Home » The Canadian Press » Staffer Severance Payments Reach $1.7M After Manitoba Government Changes Hands

Staffer Severance Payments Reach $1.7M After Manitoba Government Changes Hands

February 20, 2024 7:41 AM | The Canadian Press


By Steve Lambert, The Canadian Press

Manitoba Legislative Building

The Manitoba Legislature in Winnipeg, Saturday, Aug. 30, 2014. (THE CANADIAN PRESS/John Woods)

WINNIPEG — Severance payments to political staff following last year’s Manitoba election have reached about $1.7 million, government figures show — and that does not include an undisclosed payout to the former chief executive officer of Manitoba Hydro.

Large-scale staff turnover is a regular occurrence after elections lead to a government changing hands. The Manitoba election on Oct. 3, which saw the NDP end seven years of Progressive Conservative rule, was no exception.

Unlike civil servants, political staff — ministerial chiefs of staff, policy advisers, cabinet press secretaries and more — are expected to be politically aligned with the party in power. Their employment comes and goes with changes in government.

“Political jobs are a form of ‘vulnerable employment’ because there is a wholesale exodus of individuals serving the premier, cabinet and individual ministers when governments change,” said Paul Thomas, professor emeritus of political studies at the University of Manitoba.

“Usually there is a formula used to calculate the severance payout for individual staffers based on the level of their former job, their previous salary and years of service.”

A government web page that discloses payments for such employees lists dozens of staff that received severance payments in the weeks following the October election.

Many received less than $10,000. A few received more than $50,000. One of the largest payments — $146,000 — went to a longtime Progressive Conservative who worked for caucus before the Tory election win in 2016 and rose to become chief of staff.

Some payments were given in two instalments — November of last year and January of this year. Employees had the option of spreading out the payments over two years for tax purposes.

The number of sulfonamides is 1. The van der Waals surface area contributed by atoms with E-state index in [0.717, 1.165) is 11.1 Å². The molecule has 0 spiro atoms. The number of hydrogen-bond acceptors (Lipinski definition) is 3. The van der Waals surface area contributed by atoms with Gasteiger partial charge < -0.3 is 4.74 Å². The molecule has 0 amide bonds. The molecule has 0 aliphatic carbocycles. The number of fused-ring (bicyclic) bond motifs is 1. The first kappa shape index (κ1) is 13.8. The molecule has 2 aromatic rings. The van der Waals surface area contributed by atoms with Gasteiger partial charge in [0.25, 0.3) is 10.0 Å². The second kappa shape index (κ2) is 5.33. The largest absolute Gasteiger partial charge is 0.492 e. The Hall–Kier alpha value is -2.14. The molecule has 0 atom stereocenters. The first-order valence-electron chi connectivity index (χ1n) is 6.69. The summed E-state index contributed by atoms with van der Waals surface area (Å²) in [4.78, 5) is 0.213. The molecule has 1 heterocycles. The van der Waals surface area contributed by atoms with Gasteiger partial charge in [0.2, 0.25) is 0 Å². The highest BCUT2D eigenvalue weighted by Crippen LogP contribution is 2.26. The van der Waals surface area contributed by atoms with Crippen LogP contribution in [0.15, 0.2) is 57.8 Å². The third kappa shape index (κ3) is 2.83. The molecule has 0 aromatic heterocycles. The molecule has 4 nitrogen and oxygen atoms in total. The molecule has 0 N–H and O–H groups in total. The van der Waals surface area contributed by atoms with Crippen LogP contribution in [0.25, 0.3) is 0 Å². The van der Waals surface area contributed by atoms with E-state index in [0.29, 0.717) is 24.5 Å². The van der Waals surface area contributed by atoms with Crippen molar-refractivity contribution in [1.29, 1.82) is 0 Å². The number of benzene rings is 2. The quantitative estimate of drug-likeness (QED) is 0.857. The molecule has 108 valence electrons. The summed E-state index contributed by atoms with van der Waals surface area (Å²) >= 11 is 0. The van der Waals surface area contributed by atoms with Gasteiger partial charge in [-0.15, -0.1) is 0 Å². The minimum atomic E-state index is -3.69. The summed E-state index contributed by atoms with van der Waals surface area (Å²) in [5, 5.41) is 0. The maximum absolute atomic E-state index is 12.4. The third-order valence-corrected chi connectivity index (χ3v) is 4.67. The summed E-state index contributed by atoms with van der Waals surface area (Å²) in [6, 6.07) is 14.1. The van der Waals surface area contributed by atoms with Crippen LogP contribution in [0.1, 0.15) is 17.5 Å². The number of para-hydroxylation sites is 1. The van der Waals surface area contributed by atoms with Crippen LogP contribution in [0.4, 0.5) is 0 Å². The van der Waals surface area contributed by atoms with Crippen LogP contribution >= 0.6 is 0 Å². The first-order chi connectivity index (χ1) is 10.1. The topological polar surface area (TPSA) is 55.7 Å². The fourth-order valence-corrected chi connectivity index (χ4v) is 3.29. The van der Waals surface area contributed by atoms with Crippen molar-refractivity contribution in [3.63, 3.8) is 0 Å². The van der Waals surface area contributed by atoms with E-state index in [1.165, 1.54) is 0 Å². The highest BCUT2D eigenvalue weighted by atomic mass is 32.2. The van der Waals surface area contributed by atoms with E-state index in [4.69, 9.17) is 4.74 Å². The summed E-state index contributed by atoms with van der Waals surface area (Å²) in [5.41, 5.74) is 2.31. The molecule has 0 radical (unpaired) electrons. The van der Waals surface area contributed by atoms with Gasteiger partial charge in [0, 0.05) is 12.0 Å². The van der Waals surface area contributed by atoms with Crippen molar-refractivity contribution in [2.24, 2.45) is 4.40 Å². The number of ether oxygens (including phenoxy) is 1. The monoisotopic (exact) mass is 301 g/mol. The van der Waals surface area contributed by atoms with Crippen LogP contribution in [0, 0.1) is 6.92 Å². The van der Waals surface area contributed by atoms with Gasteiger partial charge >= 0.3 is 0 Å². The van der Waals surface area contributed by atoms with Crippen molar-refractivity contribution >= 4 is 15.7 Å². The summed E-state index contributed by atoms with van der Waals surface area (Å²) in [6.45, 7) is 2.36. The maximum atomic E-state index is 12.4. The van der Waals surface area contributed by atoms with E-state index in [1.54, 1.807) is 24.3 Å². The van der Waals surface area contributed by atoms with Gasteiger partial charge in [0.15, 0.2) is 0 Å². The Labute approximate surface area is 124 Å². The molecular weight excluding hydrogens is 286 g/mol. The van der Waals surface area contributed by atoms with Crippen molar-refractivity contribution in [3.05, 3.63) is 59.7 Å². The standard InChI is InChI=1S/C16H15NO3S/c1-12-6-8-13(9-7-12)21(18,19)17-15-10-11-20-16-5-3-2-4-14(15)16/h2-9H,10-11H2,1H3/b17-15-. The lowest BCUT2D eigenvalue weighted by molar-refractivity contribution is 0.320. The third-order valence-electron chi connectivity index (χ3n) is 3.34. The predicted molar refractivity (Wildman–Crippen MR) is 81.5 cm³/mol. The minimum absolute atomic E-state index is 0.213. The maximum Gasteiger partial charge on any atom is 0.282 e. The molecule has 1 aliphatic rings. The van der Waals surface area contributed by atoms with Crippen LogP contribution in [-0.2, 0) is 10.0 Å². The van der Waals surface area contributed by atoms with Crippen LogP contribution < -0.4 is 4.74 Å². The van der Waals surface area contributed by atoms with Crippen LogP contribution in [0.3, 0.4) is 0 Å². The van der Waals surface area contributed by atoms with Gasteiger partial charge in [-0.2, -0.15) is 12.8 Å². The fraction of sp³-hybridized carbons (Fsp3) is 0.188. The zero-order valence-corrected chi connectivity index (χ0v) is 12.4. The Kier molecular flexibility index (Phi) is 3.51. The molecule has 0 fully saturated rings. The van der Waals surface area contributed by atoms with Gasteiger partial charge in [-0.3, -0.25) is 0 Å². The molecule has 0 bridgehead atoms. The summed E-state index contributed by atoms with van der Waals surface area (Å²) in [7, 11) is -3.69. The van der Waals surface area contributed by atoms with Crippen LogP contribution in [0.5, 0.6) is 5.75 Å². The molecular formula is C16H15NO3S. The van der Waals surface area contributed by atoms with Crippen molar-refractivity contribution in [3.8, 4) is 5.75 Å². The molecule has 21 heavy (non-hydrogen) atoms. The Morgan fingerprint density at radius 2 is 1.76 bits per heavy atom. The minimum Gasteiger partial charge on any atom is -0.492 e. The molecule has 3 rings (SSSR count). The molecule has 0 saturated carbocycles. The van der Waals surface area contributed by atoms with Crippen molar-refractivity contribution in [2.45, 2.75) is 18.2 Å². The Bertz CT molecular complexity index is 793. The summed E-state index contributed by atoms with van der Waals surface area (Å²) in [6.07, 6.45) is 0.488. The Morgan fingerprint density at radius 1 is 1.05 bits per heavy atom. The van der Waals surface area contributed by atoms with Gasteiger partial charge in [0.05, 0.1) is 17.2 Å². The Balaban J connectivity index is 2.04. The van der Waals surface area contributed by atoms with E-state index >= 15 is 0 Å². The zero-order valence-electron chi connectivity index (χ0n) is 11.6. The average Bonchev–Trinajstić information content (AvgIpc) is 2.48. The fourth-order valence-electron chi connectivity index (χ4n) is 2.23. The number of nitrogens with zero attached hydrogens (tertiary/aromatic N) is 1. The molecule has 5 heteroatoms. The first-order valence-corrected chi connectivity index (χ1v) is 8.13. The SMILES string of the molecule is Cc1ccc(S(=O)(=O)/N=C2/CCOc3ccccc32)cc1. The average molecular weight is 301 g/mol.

So far, the government and Manitoba Hydro have not revealed the severance payment given to former CEO Jay Grewal, who was let go by the Crown corporation’s board earlier this month.

Her total compensation in 2022 was $515,000, Manitoba Hydro’s annual report from that year shows.

Given that, her severance could be substantial, Thomas said.

“The standard used to be 18 months of a continuing salary to allow the dismissed leader to land another job. Given her talent and experience, Grewal will have no difficulty finding a senior position,” Thomas said.

Future annual reports are expected to show her total compensation for this year — a global figure that would include severance pay, a partial year’s salary and possibly other items.

Grewal, whose previous experience includes time as chief financial officer at BC Hydro, was appointed head of Manitoba Hydro in 2019. After the NDP won the election, the government replaced the Crown corporation’s board. The board dismissed Grewal on Feb. 13.

A rift between Grewal and the NDP government became apparent last month, after Grewal told a business audience that Manitoba Hydro could need new energy sources as early as 2029.

She repeated earlier plans by the corporation to purchase wind power from private-sector partners. The minister responsible for Manitoba Hydro, Adrien Sala, said future hydro projects must be publicly owned.

Sala said Grewal’s dismissal was a board decision, and board chair Ben Graham said the board’s assessment of senior leadership at the corporation had started months earlier.

Grewal did not respond to an interview request on her departure.

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